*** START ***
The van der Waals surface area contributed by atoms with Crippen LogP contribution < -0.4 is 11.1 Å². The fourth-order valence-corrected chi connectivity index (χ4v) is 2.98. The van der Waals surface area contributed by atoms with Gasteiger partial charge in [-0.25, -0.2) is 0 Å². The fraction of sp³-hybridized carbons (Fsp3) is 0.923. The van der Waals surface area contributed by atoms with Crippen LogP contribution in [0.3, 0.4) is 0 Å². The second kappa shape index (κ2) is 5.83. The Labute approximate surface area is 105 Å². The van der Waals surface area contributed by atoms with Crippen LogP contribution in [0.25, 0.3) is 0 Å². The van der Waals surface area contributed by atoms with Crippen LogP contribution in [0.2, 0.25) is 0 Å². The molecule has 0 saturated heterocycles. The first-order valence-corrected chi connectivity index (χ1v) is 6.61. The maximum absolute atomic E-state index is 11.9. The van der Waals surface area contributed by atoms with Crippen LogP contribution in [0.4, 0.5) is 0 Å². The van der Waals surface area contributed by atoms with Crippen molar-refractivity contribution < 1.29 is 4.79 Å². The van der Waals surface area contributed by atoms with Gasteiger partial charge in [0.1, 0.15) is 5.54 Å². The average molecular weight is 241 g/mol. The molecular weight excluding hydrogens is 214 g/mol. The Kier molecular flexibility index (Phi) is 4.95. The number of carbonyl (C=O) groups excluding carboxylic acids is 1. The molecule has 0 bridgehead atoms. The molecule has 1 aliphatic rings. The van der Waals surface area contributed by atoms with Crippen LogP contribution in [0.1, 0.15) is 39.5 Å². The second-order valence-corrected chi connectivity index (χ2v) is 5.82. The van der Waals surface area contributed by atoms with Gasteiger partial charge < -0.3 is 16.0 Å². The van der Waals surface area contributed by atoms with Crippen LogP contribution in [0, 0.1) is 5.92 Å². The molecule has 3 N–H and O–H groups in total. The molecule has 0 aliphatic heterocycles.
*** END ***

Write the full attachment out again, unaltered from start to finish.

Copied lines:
The van der Waals surface area contributed by atoms with Crippen LogP contribution < -0.4 is 11.1 Å². The fourth-order valence-corrected chi connectivity index (χ4v) is 2.98. The van der Waals surface area contributed by atoms with Gasteiger partial charge in [-0.25, -0.2) is 0 Å². The fraction of sp³-hybridized carbons (Fsp3) is 0.923. The van der Waals surface area contributed by atoms with Crippen LogP contribution in [0.3, 0.4) is 0 Å². The second kappa shape index (κ2) is 5.83. The Labute approximate surface area is 105 Å². The van der Waals surface area contributed by atoms with Crippen LogP contribution in [0.25, 0.3) is 0 Å². The van der Waals surface area contributed by atoms with Crippen LogP contribution in [0.2, 0.25) is 0 Å². The molecule has 0 saturated heterocycles. The first-order valence-corrected chi connectivity index (χ1v) is 6.61. The maximum absolute atomic E-state index is 11.9. The van der Waals surface area contributed by atoms with Crippen LogP contribution in [0.4, 0.5) is 0 Å². The van der Waals surface area contributed by atoms with Crippen molar-refractivity contribution < 1.29 is 4.79 Å². The van der Waals surface area contributed by atoms with Gasteiger partial charge in [0.1, 0.15) is 5.54 Å². The average molecular weight is 241 g/mol. The molecular weight excluding hydrogens is 214 g/mol. The Kier molecular flexibility index (Phi) is 4.95. The number of carbonyl (C=O) groups excluding carboxylic acids is 1. The molecule has 0 bridgehead atoms. The molecule has 1 aliphatic rings. The van der Waals surface area contributed by atoms with Crippen LogP contribution in [0.1, 0.15) is 39.5 Å². The second-order valence-corrected chi connectivity index (χ2v) is 5.82. The van der Waals surface area contributed by atoms with Gasteiger partial charge < -0.3 is 16.0 Å². The van der Waals surface area contributed by atoms with Crippen LogP contribution in [0, 0.1) is 5.92 Å². The molecule has 3 N–H and O–H groups in total. The molecule has 0 aliphatic heterocycles.